The transferrable nature of Skills

Many skills are “adjacent skills” – If you are good at something, that will help you be good at something else too.

For example, if you are a good “homemaker”, chances are you will be a good people manager as well. If you are a long distance runner, chances are you will make a good project/ program manager. I believe that every skill will have some adjacent skills for sure.

But, if you are an expert at a particular skill, chances are, you are just that – an expert at a particular skill. It might be difficult for you to adjust to a new skill, even though it was an adjacent skill.

This is mainly because, to be an expert at a particular skill, you need to go into minute details of the skills that are very very particular to that skill. And once you become an expert on it, your value comes from knowing and excelling at the particular detail, which no longer might be applicable within other skills.

Lets take an example.
You are a good cook i.e you can handle your kitchen very well. The fridge is clean. the table top is clean. there is a place for everything and everything in its place. There are no accidents or loud sounds. AND you cook a very good healthy meal for your family without stressing about it. The vessels are shiny as well.

What does this make you? You know how to multi-task and you can learn the basics of a new skill and see parallels within your existing skill. You know you can take up the new skill because you are doing something similar to that already.

Now what is an expert cook? You know the details of the minute ingredients that goes into your cooking. You know the best source for asparagus, the right time to buy vegetables in the day, the best utensils for the right activity, the sharpest knives with the best handles, the right time to turn off the heat and the best golden brown color for the turkey.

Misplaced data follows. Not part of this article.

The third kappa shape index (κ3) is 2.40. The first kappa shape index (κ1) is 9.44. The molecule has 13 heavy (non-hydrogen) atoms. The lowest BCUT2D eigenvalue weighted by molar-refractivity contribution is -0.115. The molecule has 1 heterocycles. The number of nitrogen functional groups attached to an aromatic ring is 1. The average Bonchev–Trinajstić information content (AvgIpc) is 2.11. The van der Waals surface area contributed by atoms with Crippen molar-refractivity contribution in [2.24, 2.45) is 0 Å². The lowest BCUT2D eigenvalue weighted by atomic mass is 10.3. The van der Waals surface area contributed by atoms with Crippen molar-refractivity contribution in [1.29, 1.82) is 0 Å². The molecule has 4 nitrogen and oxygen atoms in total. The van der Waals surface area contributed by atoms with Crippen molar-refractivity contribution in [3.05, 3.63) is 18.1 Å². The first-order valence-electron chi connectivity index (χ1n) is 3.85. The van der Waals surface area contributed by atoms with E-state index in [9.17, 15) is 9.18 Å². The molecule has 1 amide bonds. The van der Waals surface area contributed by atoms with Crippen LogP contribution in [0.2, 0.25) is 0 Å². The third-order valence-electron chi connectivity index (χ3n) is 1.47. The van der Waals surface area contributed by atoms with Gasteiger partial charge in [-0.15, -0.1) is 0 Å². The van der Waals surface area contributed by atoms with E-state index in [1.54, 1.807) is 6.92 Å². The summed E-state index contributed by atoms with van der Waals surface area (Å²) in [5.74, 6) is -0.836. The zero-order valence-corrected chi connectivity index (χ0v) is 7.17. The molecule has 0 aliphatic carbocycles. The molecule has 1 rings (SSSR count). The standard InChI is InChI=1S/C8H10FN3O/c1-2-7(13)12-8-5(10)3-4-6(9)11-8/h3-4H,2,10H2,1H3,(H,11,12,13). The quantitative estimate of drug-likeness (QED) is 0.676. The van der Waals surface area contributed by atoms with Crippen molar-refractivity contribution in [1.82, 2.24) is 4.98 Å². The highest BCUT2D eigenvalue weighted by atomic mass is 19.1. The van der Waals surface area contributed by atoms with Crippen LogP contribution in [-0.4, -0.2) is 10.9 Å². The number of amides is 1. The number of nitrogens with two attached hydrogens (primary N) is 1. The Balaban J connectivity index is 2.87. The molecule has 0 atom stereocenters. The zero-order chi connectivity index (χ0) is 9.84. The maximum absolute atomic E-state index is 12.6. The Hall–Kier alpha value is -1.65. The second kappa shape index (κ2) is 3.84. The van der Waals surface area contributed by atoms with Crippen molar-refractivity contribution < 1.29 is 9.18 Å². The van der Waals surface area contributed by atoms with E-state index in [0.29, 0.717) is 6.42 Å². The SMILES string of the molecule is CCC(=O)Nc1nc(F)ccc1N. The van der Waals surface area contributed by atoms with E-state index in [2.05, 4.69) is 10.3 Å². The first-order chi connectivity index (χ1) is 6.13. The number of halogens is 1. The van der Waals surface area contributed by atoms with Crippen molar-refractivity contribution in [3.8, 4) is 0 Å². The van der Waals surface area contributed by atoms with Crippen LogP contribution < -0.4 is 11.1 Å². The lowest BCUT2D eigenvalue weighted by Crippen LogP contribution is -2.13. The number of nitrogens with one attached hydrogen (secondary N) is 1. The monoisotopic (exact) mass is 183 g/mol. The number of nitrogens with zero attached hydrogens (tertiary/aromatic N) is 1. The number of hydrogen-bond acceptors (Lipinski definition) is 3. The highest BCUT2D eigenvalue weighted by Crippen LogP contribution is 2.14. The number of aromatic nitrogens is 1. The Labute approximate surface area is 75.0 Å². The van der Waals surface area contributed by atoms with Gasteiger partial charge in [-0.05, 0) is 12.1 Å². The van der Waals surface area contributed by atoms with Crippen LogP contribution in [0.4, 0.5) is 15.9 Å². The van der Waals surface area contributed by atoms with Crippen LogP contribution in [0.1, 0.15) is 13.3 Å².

What does this deep insightful knowledge make you? A credible source of knowledge for expert cooking…. and Thats it! When you are this deep into the expert level, your depth of knowledge in one topic prevents you from learning the basics of the new skill you are getting into. You are not already doing something similar – you are doing something that is far more in depth to what you are getting into. This huge difference in perception puts you off.

This is very much the truth in leadership roles in many companies.
If you are a product manager or a senior product manager, chances are you might take a leap into business development and vice versa.
But once you become an expert in a role with tons of experience behind you, it is difficult to translate that into a different skill set altogether. So a person who has been a Product manager all his life and is now a Chief product officer of a company, will find it hard when he takes up a leadership role in any other function.

The same is true of good engineers and great engineers as well. It might be easy to shift between technologies if you are a good engineer, but if you are an exceptionally great engineer, chances are you love your technology so much that it prevents you from picking up a new one from scratch.

Your skills are transferrable only upto a certain level and beyond that, you will just be applicable within the expertise of your skill.


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